I’m feeling tired and headachey and frustrated. I don’t think I’m getting enough sleep, with the new puppy and John’s schedule changes and taking 20 credits. My Saturday class starting at 9 am isn’t exactly helping this whole shebang.
I’m supposed to be working on a 3-4 page paper that summarizes the, “the main variations and changes in American family life from colonial times to the late 19th century, including some consideration of the patterns, causes or implications of the changes and paying attention to variations by class and race.” I’m not really sure where to start.
I mean, in class we’ve looked at the familial structures of European immigrants, African immigrants, and Native Americans in the 16th century. We’ve examined how colonial legislations were enacted to extend indentured servitude contracts and to require the children of black indentured women to also be subject to the contract, until this racialized system of working class control that we now know as slavery was created.
We’ve also looked at the role of community in the family, and how over the course of the 16th and 17th centuries, marriage transitioned from a concept of community, familial, and godly duty to a partnership that would ideally be based in affection.
Like, when I say community/ familial/ godly, it’s almost foreign how completely different the mindset and attitude was. For example, it was totally cool for someone to spy into your house, into your bedroom even, and tattle on you if you were cheating on your spouse. Like absolutely no-one would respond to that situation by saying, “Uh, what were you doing looking into their house, you creepy peeping Tom?”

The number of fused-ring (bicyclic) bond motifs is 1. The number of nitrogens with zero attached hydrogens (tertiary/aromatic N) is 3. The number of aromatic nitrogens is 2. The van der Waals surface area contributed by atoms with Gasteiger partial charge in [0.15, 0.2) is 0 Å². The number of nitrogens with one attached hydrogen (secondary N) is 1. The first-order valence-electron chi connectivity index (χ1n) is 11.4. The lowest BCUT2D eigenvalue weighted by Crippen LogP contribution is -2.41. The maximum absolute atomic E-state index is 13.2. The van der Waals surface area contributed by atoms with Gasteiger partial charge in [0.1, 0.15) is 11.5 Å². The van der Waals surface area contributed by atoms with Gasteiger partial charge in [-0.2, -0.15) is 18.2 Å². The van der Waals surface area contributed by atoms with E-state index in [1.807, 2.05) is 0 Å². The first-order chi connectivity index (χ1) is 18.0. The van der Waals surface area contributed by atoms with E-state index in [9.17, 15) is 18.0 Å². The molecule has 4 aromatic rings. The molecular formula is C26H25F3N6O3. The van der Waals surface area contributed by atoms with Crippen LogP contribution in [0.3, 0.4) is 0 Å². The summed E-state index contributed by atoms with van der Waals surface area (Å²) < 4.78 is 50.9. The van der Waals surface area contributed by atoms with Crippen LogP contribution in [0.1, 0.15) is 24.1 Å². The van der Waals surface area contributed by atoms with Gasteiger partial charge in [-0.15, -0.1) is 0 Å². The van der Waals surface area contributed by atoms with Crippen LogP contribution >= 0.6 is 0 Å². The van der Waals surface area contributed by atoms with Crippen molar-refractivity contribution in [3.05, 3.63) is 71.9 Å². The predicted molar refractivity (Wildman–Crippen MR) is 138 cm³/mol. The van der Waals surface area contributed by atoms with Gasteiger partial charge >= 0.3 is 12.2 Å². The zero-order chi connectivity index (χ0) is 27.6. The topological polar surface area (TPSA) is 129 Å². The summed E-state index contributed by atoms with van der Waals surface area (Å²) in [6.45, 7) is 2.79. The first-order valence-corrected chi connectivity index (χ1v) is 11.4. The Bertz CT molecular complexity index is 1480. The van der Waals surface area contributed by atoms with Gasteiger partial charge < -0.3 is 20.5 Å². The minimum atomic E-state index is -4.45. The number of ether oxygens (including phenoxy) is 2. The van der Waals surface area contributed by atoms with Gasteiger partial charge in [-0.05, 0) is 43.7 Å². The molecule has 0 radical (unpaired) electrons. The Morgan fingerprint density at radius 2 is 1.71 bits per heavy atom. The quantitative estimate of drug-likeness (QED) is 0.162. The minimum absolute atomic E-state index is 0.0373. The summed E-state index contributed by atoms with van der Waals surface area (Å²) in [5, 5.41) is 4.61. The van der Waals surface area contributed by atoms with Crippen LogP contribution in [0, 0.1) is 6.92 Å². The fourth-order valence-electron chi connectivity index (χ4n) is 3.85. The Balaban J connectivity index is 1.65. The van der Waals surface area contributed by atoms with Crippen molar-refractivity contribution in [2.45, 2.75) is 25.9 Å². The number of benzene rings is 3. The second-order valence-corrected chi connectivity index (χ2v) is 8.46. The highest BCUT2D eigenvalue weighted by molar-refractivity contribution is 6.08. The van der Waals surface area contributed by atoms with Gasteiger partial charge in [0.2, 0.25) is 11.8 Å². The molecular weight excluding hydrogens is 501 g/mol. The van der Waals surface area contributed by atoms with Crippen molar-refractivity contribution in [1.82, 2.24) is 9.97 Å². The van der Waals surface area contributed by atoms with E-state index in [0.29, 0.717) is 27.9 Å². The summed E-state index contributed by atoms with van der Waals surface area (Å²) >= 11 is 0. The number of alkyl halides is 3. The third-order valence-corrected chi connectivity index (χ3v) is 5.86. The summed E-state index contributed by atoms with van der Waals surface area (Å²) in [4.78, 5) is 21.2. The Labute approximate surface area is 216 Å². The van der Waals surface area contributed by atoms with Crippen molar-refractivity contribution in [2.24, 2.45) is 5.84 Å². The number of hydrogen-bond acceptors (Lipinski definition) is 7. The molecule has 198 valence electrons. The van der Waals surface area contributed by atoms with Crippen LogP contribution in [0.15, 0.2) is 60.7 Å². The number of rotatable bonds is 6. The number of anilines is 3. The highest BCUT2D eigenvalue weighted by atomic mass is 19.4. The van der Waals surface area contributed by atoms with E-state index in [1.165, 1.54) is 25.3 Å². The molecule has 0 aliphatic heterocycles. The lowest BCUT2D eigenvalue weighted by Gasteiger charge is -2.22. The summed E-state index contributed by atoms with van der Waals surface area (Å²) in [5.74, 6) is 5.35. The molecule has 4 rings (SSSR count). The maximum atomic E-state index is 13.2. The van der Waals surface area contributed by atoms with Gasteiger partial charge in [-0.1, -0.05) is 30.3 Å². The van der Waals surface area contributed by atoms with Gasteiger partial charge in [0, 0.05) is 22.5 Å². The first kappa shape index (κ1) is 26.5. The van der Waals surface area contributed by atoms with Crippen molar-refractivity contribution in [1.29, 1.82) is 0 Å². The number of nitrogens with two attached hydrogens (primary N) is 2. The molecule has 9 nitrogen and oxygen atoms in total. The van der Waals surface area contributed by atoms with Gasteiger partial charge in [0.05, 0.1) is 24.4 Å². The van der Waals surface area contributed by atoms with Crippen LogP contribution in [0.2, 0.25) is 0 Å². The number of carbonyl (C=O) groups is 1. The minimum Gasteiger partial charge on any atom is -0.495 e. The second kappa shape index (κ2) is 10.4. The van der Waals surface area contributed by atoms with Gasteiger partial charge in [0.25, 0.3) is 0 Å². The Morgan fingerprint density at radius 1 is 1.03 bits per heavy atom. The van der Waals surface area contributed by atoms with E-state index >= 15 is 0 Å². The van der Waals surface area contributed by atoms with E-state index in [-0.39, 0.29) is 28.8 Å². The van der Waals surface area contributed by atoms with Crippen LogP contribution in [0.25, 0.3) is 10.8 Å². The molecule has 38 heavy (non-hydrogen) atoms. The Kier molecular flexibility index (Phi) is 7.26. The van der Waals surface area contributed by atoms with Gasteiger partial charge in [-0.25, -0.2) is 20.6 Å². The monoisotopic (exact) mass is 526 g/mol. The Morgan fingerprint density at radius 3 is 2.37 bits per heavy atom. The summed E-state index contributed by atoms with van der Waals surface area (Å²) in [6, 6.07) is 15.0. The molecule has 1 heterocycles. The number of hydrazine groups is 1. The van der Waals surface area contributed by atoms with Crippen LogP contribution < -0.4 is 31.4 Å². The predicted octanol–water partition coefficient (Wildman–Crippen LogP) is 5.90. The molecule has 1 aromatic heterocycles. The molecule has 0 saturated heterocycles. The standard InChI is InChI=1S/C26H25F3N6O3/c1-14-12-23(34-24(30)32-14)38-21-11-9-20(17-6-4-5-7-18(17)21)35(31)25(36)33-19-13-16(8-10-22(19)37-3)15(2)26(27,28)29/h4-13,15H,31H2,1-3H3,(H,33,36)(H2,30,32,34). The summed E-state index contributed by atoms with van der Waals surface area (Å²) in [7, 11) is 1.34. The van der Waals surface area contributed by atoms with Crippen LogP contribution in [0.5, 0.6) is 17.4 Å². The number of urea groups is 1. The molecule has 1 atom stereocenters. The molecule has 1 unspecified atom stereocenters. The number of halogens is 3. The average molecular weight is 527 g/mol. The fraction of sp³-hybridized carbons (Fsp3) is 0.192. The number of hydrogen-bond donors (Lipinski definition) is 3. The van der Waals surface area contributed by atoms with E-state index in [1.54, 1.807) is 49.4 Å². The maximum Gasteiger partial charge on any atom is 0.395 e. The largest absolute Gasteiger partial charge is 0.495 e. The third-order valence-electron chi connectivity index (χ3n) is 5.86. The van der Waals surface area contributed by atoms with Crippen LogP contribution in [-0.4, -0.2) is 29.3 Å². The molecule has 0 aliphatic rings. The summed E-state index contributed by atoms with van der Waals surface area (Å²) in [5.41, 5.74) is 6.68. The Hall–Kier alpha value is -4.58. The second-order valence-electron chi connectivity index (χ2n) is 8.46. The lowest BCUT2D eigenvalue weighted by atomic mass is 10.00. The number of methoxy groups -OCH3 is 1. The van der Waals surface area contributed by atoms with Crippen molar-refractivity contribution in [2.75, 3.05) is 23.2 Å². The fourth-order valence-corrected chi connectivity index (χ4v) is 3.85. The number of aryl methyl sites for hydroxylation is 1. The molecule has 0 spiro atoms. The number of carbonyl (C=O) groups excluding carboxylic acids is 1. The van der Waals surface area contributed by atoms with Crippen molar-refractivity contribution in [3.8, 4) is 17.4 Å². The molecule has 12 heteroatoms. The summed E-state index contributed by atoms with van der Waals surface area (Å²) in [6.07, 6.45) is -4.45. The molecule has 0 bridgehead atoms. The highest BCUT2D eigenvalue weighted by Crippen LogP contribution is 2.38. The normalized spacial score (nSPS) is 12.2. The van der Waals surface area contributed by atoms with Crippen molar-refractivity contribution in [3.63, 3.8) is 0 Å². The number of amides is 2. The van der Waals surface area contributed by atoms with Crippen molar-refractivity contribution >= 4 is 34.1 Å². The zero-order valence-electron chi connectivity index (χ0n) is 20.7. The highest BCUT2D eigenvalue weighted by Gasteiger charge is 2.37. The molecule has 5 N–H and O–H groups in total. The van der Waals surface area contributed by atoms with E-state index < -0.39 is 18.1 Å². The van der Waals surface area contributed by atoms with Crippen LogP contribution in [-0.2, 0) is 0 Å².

Instead, the eyewitness evidence would be entered into the record all bland and factual — “Mistress Jones did observe Prentice Smith with her hand inside Jonathan Miller’s codpiece, and did Jonathan Miller kiss Prentice Smith in her nether regions, though he knew her to be married,” type deal.
What’s even more fascinating is that back then, their concept of sin was completely different. It kind of related to how they fit into society as a whole — they had this whole concept that basically everything had a place ordained by god, and if you were born a peasant that sucked, but that was god’s role for you in the machinery that is life. And their concept of sin was basically that man was debased and sin was the default — that our earthly lives were striving to escape the muck of sin, so if you caught someone, say, masturbating in the churchyard (actual example in our books), it wasn’t necessarily a reflection of their character or failings as an individual — it was much more, “Well, what are you gonna do. We’re all debased beings here, amirite? Flog ’em and fine ’em.”
Then, after they repented/ paid their dues through the flogging and fining, it was done, and they were reintegrated back into society. In fact, the masturbating churchyard guy? According to primary documents of the time, he was caught sinning a few more times (same sex acts, an orgy, etc.), and he was fined and punished and whatnot … but he also became a city Alderman, which is a pretty respectable position.
Nowadays, of course, we see “sin” as a personal, individual moral failing — no politician today could jack off in the parking lot of a church and later have an orgy, then have those events become public record and still ascend to a respected public office.